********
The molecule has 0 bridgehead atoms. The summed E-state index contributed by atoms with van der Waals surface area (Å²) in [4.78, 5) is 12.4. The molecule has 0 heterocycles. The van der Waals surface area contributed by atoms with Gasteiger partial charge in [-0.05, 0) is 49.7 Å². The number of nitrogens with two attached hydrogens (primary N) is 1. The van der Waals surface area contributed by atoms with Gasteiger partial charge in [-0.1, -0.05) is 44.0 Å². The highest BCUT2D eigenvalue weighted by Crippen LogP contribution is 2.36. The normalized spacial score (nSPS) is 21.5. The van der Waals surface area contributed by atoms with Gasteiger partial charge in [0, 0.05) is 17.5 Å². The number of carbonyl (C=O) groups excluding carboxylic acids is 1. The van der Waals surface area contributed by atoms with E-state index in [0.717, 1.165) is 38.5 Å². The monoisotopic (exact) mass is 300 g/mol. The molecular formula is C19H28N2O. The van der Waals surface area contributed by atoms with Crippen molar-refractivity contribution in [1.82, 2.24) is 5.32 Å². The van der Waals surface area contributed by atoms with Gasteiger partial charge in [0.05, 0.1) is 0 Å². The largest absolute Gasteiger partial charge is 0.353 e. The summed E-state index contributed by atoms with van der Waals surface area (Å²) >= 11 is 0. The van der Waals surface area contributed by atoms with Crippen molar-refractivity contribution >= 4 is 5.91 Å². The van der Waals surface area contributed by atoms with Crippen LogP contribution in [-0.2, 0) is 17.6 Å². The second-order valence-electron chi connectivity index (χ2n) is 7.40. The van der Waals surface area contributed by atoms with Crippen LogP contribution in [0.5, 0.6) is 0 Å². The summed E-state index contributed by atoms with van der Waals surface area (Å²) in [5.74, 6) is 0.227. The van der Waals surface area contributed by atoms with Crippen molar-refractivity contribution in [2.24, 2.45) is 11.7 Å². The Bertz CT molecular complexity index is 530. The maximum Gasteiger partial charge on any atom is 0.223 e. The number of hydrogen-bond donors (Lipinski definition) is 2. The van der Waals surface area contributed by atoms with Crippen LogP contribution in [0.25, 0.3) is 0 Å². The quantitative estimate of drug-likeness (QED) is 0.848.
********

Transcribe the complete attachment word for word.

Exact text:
The molecule has 0 bridgehead atoms. The summed E-state index contributed by atoms with van der Waals surface area (Å²) in [4.78, 5) is 12.4. The molecule has 0 heterocycles. The van der Waals surface area contributed by atoms with Gasteiger partial charge in [-0.05, 0) is 49.7 Å². The number of nitrogens with two attached hydrogens (primary N) is 1. The van der Waals surface area contributed by atoms with Gasteiger partial charge in [-0.1, -0.05) is 44.0 Å². The highest BCUT2D eigenvalue weighted by Crippen LogP contribution is 2.36. The normalized spacial score (nSPS) is 21.5. The van der Waals surface area contributed by atoms with Gasteiger partial charge in [0, 0.05) is 17.5 Å². The number of carbonyl (C=O) groups excluding carboxylic acids is 1. The van der Waals surface area contributed by atoms with E-state index in [0.717, 1.165) is 38.5 Å². The monoisotopic (exact) mass is 300 g/mol. The molecular formula is C19H28N2O. The van der Waals surface area contributed by atoms with Crippen molar-refractivity contribution in [1.82, 2.24) is 5.32 Å². The van der Waals surface area contributed by atoms with Gasteiger partial charge in [0.05, 0.1) is 0 Å². The largest absolute Gasteiger partial charge is 0.353 e. The summed E-state index contributed by atoms with van der Waals surface area (Å²) >= 11 is 0. The van der Waals surface area contributed by atoms with Crippen molar-refractivity contribution >= 4 is 5.91 Å². The van der Waals surface area contributed by atoms with Crippen LogP contribution in [-0.2, 0) is 17.6 Å². The second-order valence-electron chi connectivity index (χ2n) is 7.40. The van der Waals surface area contributed by atoms with Crippen LogP contribution in [0.5, 0.6) is 0 Å². The summed E-state index contributed by atoms with van der Waals surface area (Å²) in [5.74, 6) is 0.227. The van der Waals surface area contributed by atoms with Crippen molar-refractivity contribution in [2.24, 2.45) is 11.7 Å². The Bertz CT molecular complexity index is 530. The maximum Gasteiger partial charge on any atom is 0.223 e. The number of hydrogen-bond donors (Lipinski definition) is 2. The van der Waals surface area contributed by atoms with Crippen LogP contribution in [0.25, 0.3) is 0 Å². The quantitative estimate of drug-likeness (QED) is 0.848.